9. The specific rotation [α]25D varies from +35.5° to +38° (82–87% enantiomeric excess). The enantiomeric purity can also be checked by formation of the ester with (R)-( + )-1-methoxy-1-trifluoromethylphenylacetyl (MTPA) chloride.2 The 19F NMR chemical shifts of the diastereomeric esters are 6.13 (R,R) and 6.01 (R,S) ppm downfield of external trifluoroacetic acid.
10. The procedure of enriching the (S)-( + )-enantiomer to 100% enantiomeric excess by the previously described crystallization method is tedious.3 It provides optically pure ethyl (S)-( + )-3-(3',5'-dinitrobenzoyloxy)butanoate of [α]25D +26.3° (chloroform, c 2), which after cleavage gives enantiomerically pure (S)-( + )-ethyl 3-hydroxybutanoate of [α]25D + 43.5° (chloroform, c 1.0). This optically pure compound has recently become commercially available from Fluka AG, CH-9470 Buchs (Switzerland), but it is very expensive. After submission and checking of this procedure, it was shown4 that the ee of the product can be increased to >95% by working under aerobic conditions and by adding the keto ester more slowly; see also (Note 11).
11. The analysis of the published procedures for reductions of β-keto esters by baker's yeast indicated5 that aerobic conditions,4 the presence of 5–15% ethanol in the medium,4,6 and "aging" of the yeast4 might be important for high selectivity. The optimum conditions—"starving" the yeast for at least 4 days in 5% aqueous ethanol aerobically—lead to an activation of the enzyme(s)7 producing the S-enantiomer of ethyl-3-hydroxybutanoate.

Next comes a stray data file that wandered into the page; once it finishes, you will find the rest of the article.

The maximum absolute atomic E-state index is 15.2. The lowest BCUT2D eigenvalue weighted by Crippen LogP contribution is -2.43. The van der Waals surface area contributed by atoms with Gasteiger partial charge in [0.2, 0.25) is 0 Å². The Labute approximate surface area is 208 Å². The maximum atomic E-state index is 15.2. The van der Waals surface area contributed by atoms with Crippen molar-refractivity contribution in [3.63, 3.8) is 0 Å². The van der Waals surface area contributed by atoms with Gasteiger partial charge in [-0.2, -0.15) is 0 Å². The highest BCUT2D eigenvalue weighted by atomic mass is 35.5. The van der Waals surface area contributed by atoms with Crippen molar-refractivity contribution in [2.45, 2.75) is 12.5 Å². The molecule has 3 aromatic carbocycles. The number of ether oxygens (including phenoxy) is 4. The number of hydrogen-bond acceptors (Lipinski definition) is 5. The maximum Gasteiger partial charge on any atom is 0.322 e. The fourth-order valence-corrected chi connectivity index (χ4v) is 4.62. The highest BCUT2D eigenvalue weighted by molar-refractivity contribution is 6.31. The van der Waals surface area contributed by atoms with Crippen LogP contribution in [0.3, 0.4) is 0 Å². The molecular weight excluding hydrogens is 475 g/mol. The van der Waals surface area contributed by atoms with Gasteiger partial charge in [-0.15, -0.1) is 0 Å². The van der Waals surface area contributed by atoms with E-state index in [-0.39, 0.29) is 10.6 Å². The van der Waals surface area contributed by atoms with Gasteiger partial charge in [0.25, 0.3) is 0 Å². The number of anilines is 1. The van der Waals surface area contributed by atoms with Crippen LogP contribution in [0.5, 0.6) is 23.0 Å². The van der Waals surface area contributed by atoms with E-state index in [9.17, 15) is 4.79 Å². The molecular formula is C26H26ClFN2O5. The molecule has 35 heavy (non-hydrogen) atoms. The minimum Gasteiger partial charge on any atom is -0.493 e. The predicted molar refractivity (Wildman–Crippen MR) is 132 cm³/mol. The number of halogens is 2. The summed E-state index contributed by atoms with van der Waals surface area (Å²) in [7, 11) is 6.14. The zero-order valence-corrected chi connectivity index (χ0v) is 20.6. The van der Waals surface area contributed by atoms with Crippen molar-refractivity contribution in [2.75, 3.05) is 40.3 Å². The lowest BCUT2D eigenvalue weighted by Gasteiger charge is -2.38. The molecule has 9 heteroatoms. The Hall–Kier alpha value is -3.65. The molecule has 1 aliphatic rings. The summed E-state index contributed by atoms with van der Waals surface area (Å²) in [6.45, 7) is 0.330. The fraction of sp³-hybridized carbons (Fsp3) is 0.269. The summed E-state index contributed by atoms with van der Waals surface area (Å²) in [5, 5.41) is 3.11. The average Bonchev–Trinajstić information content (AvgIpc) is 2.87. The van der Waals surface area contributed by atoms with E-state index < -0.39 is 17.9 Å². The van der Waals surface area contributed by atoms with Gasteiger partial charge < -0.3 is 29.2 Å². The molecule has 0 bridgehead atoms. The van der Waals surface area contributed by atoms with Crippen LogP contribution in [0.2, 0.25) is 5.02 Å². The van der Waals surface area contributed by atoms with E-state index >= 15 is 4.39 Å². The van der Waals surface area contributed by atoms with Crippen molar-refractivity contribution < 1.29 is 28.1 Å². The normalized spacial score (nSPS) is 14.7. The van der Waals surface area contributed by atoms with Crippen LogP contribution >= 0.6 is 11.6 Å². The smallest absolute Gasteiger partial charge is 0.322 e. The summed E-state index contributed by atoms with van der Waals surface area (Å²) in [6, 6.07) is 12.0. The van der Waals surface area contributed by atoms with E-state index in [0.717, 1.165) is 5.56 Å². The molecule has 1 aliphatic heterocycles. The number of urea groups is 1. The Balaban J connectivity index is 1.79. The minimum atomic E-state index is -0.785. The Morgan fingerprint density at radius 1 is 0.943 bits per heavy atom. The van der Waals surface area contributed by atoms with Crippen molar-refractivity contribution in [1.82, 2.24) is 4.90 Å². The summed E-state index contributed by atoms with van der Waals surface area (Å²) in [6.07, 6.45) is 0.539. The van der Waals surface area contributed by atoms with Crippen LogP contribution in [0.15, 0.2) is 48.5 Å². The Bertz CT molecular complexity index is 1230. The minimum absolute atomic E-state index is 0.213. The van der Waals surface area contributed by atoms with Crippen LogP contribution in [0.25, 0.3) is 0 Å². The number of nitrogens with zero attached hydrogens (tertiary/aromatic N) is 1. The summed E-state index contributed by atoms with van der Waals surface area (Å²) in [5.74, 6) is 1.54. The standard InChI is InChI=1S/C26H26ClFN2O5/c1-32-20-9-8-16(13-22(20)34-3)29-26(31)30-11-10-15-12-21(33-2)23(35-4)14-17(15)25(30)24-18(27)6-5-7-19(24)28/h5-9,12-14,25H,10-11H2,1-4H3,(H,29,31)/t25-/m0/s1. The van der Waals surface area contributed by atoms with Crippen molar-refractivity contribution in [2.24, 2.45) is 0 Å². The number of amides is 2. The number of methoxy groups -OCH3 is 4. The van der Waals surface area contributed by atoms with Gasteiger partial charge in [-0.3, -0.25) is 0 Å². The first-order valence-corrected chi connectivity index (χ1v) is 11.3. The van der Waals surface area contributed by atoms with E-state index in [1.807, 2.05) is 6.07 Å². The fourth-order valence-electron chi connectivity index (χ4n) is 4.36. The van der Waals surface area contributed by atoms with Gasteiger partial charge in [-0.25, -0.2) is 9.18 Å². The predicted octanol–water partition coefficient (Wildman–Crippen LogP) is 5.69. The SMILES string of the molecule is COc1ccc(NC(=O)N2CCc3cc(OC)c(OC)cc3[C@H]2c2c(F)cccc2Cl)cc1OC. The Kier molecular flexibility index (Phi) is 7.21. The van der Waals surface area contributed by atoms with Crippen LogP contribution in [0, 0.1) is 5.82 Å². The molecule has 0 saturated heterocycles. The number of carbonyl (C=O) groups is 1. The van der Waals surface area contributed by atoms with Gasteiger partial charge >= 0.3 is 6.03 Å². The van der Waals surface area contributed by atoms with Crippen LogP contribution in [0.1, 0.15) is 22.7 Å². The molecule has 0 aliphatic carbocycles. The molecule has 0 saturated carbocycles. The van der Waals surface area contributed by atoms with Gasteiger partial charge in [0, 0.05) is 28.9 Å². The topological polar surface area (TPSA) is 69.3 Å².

The procedure5 was as follows. A suspension of 125 g of baker's yeast in 1000 mL of H2O/EtOH (95 : 5) was shaken (120 rpm) at 30°C in a 2-L Erlenmeyer flask with indentations for 4 days. After the addition of 5 g (38 mmol) of ethyl acetoacetate the reaction was followed by GLC. When the reaction had reached completion (2–3 days), the mixture was centrifuged and the supernatant was extracted continuously with ether (4 days). The organic layer was dried over magnesium sulfate, filtered, and concentrated with a rotary evaporator at 35°C bath temperature. The crude product was purified by bulb to bulb distillation to give ethyl 3-hydroxybutanoate, 3.54 g (70%), as a colorless liquid with an optical purity of 94% e.e. (enantiomeric excess).
3. Discussion
3-Hydroxybutanoic acid in both enantiomeric forms has been obtained by resolution of the racemic mixture.8 Hydrogenation of methyl acetoacetate using a Raney nickel catalyst that had been treated with tartaric acid resulted in methyl 3-hydroxybutanoate with an enantiomeric excess of 83–88%.9 Most recently it was found that enantiomerically pure (R-) or (S-)-ethyl 3-hydroxybutanoate is available by enantioselective hydrogenation with a chiral homogeneous ruthenium catalyst.10 Furthermore, optically active 3-hydroxybutanoic acid has been obtained in good chemical and optical yield by condensation of chiral α-sulfinyl ester enolates with aldehydes followed by desulfurization.11 (R-)-( − )-Ethyl 3-hydroxybutanoate in 100% enantiomeric excess resulted from depolymerization of poly-(R)-3-hydroxybutanoate, an intracellular storage product of Alcaligenes eutrophus H 16.12 The method presented in the Seebach–Züger paper12 is easy to perform. The (S)-( + )-ethyl 3-hydroxybutanoate obtained may be enriched to 100% enantiomeric excess by crystallization of its 3,5-dinitrobenzoate derivative, followed by alcoholysis.3
Optically active ethyl 3-hydroxybutanoate is a very useful chiral building block for natural product synthesis. Some applications are shown in Table 1. Alkylation of doubly deprotonated ethyl 3-hydroxybutanoate gives branched structures of the following type:13,14
The yeast reduction is not limited to ethyl acetoacetate. It has been applied to other β-keto esters, α-keto esters, α-keto alcohols, α-keto phosphates, and some ketones (Table II). The reductions show a high degree of stereoselectivity. The absolute configuration of the product obtained by reduction of a carbonyl group containing a large group L and a small group S to the alcohol may be determined by application of Prelog's rule.15,16
TABLE I
NATURAL PRODUCTS FROM (S)- OR (R)-ETHYL 3-HYDROXYBUTANOATEa

(S)-(+)-Sulcatol12

(R)-(−)-Lavandulol13

(R, R)-Pyrenophorin14

Colletodiol15

(R,R)-(−)-Grahamimycin A115

(R)-(+)-Recifeiolide16